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Details emerge regarding 24-story office tower planned for West Loop parking lot

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While no approvals have been granted, the project’s developer hopes to welcome tenants by 2020

The former Coyne College building [top] and its parking lot at 333 N. Green [bottom].
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One of several renderings of the 24-story project obtained by DNAinfo.

The dramatic transformation of Chicago’s Fulton Market from meatpacking district to emerging office market is poised to take another step forward as more details emerge regarding a proposed 24-story tower planned for the former Coyne College parking lot at 333 N. Green Street.

While prominent West Loop developer Sterling Bay previously made its intentions to redevelop the parking lot quite clear, a series of renderings and a stacking plan obtained by DNAinfo Chicago provide a first look at the glass and metal clad tower. In addition to thirteen floors of rentable office space, the images also show a two-story lobby, ground floor retail space, several levels of parking, a 7th floor amenity deck, and outdoor terraces on floors 15 and 22.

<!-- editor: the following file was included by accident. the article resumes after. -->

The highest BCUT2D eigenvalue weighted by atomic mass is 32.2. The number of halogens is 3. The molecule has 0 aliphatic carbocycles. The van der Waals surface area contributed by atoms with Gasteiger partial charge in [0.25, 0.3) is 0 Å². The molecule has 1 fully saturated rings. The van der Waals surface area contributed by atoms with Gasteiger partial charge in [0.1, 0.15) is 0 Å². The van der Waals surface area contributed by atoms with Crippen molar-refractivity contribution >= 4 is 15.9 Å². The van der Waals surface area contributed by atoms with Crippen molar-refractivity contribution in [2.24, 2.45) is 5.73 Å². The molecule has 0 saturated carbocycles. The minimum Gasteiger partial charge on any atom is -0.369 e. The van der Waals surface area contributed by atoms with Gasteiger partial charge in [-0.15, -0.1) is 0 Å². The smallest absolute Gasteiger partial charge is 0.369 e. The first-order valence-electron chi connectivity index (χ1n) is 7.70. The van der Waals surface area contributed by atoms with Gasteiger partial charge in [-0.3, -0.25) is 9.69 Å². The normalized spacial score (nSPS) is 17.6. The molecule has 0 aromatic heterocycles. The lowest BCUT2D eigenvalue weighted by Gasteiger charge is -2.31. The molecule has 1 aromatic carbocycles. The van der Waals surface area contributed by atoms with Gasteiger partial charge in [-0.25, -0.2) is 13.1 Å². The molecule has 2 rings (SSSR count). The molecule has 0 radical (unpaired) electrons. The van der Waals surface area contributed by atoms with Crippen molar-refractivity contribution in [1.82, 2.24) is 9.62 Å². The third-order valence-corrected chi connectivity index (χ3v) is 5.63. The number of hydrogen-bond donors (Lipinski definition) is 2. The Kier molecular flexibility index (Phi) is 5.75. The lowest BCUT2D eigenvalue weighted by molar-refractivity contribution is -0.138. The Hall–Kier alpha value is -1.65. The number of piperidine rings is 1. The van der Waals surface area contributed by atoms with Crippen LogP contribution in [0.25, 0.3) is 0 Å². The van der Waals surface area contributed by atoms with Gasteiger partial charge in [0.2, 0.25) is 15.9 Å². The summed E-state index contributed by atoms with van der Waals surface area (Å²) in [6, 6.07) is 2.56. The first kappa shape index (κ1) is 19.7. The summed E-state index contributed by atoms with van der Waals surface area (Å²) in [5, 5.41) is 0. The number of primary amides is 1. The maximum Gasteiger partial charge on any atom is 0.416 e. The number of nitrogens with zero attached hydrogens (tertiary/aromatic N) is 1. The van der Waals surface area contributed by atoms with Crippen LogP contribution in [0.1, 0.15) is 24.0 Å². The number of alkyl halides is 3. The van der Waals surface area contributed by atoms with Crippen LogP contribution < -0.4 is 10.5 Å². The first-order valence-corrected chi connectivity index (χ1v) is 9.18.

Despite still needed zoning approval from the City, Sterling Bay has already signed advertising company WPP to anchor the unbuilt office building. According to the Chicago Tribune, the London-based firm has committed to 253,000 square feet of space and expects to move from River North to its new home in 2020.

As the West Loop’s largest office developer, Sterling Bay has been a driving force in the neighborhood’s transformation. The Chicago-based firm was behind Google’s Chicago offices at 1K Fulton and recently completed the massive ‘Fulton West’ development at 1330 W. Fulton, topped-out McDonald’s new corporate HQ at 110 N. Carpenter, and broke ground on a 12-story office project at 210 N. Carpenter.

Sterling Bay purchased the parking lot and the existing 76,000-square-foot Coyne College building to the immediate west at 330 N. Green last summer for a reported $25 million. While marketing images—complete with tenant fire pits and bocce courts—hint at the company’s plan to adapt the old school into office space, the developer has not ruled out the possibly of future demolition.

333 N. Green Street.
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